Modeling the mindfulness-to-meaning theory's mindful reappraisal hypothesis: Replication with longitudinal data from a randomized controlled study

Adam W. Hanley, Michael de Vibe, Ida Solhaug, Norman Farb, Phillipe R. Goldin, James J. Gross, Eric L. Garland

Research output: Contribution to journalArticlepeer-review

Abstract

The Mindfulness to Meaning Theory provides a detailed process model of the mechanisms by which mindfulness may promote well-being. Central to the Mindfulness to Meaning Theory is the mindful reappraisal hypothesis (MRH), which suggests mindfulness training promotes well-being by facilitating positive reappraisal. Emerging evidence from interconnected domains of research supports the MRH. However, it remains unclear whether mindful reappraisal continues to develop after a mindfulness training course and whether this continued development encourages well-being over time. As such, this randomized controlled study compared participants receiving a mindfulness-based stress reduction (MBSR) course with participants receiving no mindfulness training on positive reappraisal use and well-being over the course of 6 years. Latent growth curve modeling revealed that mindfulness training increased well-being by significantly increasing the trajectory of positive reappraisal over time. The MRH was then unpacked by examining whether MBSR also stimulated decentering and broadened awareness, core components of the MRH. Multivariate path analysis revealed that mindfulness training increased decentering, which in turn broadened awareness, which was then associated with positive reappraisal, ultimately promoting well-being. Taken together, these findings suggest that MBSR cultivates a downstream cascade of adaptive psychological processes that continue to promote quality of life 6-years after mindfulness training.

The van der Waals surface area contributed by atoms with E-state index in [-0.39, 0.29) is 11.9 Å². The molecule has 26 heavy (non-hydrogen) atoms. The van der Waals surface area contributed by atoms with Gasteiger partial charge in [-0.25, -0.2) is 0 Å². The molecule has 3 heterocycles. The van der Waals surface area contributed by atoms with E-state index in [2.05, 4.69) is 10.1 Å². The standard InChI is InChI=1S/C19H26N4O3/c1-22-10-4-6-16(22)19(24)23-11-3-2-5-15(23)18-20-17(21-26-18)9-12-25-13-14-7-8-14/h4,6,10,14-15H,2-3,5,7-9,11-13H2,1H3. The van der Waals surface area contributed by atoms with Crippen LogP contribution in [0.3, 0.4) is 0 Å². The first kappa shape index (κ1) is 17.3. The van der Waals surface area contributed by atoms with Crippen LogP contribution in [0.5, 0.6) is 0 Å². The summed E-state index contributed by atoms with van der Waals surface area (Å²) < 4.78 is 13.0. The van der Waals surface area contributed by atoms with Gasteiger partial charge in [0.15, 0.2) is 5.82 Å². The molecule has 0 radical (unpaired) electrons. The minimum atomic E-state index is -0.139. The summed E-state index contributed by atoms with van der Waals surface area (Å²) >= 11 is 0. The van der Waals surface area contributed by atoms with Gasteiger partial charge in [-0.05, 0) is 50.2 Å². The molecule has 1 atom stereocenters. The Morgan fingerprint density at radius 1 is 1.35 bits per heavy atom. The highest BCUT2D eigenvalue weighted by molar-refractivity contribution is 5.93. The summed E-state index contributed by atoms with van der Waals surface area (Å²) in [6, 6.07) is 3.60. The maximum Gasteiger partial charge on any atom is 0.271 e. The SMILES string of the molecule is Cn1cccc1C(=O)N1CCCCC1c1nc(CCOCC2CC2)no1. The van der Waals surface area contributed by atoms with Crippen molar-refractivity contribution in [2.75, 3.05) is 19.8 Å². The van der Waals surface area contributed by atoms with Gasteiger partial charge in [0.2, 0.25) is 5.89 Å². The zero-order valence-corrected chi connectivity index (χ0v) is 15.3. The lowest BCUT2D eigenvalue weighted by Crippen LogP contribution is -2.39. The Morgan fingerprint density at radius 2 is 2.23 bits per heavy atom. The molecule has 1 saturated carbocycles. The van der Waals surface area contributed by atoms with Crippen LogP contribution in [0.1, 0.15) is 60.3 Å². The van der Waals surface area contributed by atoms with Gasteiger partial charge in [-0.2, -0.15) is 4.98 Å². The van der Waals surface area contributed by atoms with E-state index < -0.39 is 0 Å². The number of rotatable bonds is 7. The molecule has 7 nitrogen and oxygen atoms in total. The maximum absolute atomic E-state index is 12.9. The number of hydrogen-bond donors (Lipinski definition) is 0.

Original languageEnglish (US)
JournalStress and Health
DOIs
StateAccepted/In press - 2021
Externally publishedYes

Keywords

  • mindfulness
  • mindfulness based stress reduction
  • positive reappraisal
  • well-being

ASJC Scopus subject areas

  • Clinical Psychology
  • Applied Psychology
  • Psychiatry and Mental health

Fingerprint

Dive into the research topics of 'Modeling the mindfulness-to-meaning theory's mindful reappraisal hypothesis: Replication with longitudinal data from a randomized controlled study'. Together they form a unique fingerprint.

Cite this